Delta Air Lines, a major American airline, ended up cancelling and delaying nearly half of all its flights. Initially broadcasted as a power outage that led to a computer meltdown, the incident occurred in the wee hours of Monday. Meanwhile, Delta’s flight-status updates were also not working, compounding problems for passengers.
Passengers feel the regression of technology as they relate these incidents to how systems functioned in the old days. ”Maybe they will let us smoke on the plane, and give us five-star meals in-flight too!” commented one particular passenger.
Airlines have a complex and overlying network of systems in order to perform various functions, a few of which are:
- Running of flight tickets
- Boarding of passengers
- Scheduling of crews
Owing to this overlap, even short outages that cause the airline to be crippled from a technological standpoint can result in utter mayhem in the airlines process. Bad system designs can make fixing real-time issues a living nightmare, and affect various channels of business. Even a tiny software glitch that prevents kiosk check-in, such as the one in this case can result in a domino effect. When flights do not take-off as per schedule, there is no space on the runway for other expected incoming flights. Hence, it is crucial in to invest a significant amount in the software of the airline systems.
Not too long ago, another major US airline, also one of the world’s largest low-cost carriers, experienced a similar computer meltdown. This led to the cancellation of a couple thousand flights over the corresponding few days. Incidents of this sort result in massive financial and reputation losses. Some may argue that a stoppage of power supply does not qualify as a software issue. The following 8 reasons state why there is an increasing necessity for strategic implementation of integrated Quality Engineering, in the airlines industry.
- The industry is moving towards investing in smart systems so as to deliver accurate information. The Internet of things (IoT) will enable an easier ‘way-finding’, or knowing when exactly to arrive at a said location – for example, the boarding gate. Passengers will leverage technology and be able to track their luggage. Availability of such information saves valuable time.
- The airlines are planning on making mobile apps the go-to technology for self-service or customer service. Booking and shopping are set to be transformed with “smart” retail outlets, thereby opening several lifestyle possibilities.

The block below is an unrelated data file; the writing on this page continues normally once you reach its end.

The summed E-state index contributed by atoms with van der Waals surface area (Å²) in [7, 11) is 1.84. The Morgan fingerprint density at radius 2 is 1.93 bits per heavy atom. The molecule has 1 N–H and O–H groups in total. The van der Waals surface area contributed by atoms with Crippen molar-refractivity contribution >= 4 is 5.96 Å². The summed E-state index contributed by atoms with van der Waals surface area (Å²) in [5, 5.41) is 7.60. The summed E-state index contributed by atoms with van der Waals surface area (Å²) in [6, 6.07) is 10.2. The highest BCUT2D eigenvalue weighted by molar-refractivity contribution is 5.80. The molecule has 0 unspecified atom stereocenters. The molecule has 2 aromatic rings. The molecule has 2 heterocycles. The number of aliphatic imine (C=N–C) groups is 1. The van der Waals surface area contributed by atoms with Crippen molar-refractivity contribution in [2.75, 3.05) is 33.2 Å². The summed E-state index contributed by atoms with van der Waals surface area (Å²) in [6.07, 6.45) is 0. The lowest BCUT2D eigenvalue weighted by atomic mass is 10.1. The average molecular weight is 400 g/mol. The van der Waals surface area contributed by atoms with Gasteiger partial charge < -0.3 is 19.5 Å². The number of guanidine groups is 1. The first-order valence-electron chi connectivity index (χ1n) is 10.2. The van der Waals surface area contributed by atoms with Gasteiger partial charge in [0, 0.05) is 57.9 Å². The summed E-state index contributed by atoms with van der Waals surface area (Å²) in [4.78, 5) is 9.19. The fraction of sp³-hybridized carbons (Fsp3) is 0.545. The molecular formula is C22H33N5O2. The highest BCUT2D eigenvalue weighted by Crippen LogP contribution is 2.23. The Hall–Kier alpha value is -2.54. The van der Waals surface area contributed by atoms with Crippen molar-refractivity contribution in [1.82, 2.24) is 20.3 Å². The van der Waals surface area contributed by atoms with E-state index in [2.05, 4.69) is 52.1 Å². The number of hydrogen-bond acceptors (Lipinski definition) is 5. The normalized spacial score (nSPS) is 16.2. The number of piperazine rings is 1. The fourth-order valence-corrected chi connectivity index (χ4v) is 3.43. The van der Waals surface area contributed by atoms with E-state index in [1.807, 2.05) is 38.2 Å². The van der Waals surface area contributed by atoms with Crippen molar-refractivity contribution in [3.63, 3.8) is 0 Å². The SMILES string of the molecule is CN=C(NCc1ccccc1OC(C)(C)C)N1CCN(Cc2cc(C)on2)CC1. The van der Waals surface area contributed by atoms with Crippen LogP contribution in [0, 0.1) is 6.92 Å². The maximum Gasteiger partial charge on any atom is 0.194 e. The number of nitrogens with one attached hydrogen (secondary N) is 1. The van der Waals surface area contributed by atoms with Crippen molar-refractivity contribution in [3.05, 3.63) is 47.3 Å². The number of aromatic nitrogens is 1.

- Customers are looking for innovation to make their travel as trouble-free as possible. Not just mobile phones, but airlines are also looking to send basic booking and boarding updates, as well as weather and currency information, via smart-watches. Once again, this is aimed to save time and enhance the customer experience of flying with an airline.
- Airlines will also be further leveraging automated analytics. At present, this concept is widely used for the automated pricing feature for airline seats. It still remains more of an ad-hoc concept at present, but that is set to soon change. Going forward, automated analytics will become firmly embedded in the software network that is part of the airlines industry.
- Technology is making aircraft smarter, and the concept of connected aircraft is looking to be implemented. A connected aircraft helps monitor and determine the health of critical avionic systems.
- The passenger journey stage is said to benefit most from IoT technologies – 42% of airlines say it is the top priority and 56% say it is in their top three. A complete automation of the check-in process ensures that passengers simply receive a ready-to-print boarding pass via email.
- The airline industry is beginning to view cyber security much more as a business related risk. Hence, there are plans on adopting other initiatives around cyber security over the consecutive few years, such as software development, incident response, and intelligence and analytics.
- Airlines are looking to further utilize the following components (among others) as part of its core technology strategy:
- Enhanced levels of regulatory compliance
- Agile technologies
- Software as a Service (SaaS)
- Geographically distributed services
These factors have made testing essential to duty, highly complex and time-consuming, an activity.
Airlines are more inclined to partner with software firms that strengthen their domain expertise and, subsequently, understand the customer needs well. All the above eight reasons, point to testing being the key factor in ensuring the smooth operation of all systems and networks. Independent testing practices that offer an array of testing services are hence, vital for the uninterrupted functioning of the systems. Technology could evolve to be invulnerable, and still a possum may end up chewing the power cable again! The only solution, really, is to ensure that testing practices are rigorously followed!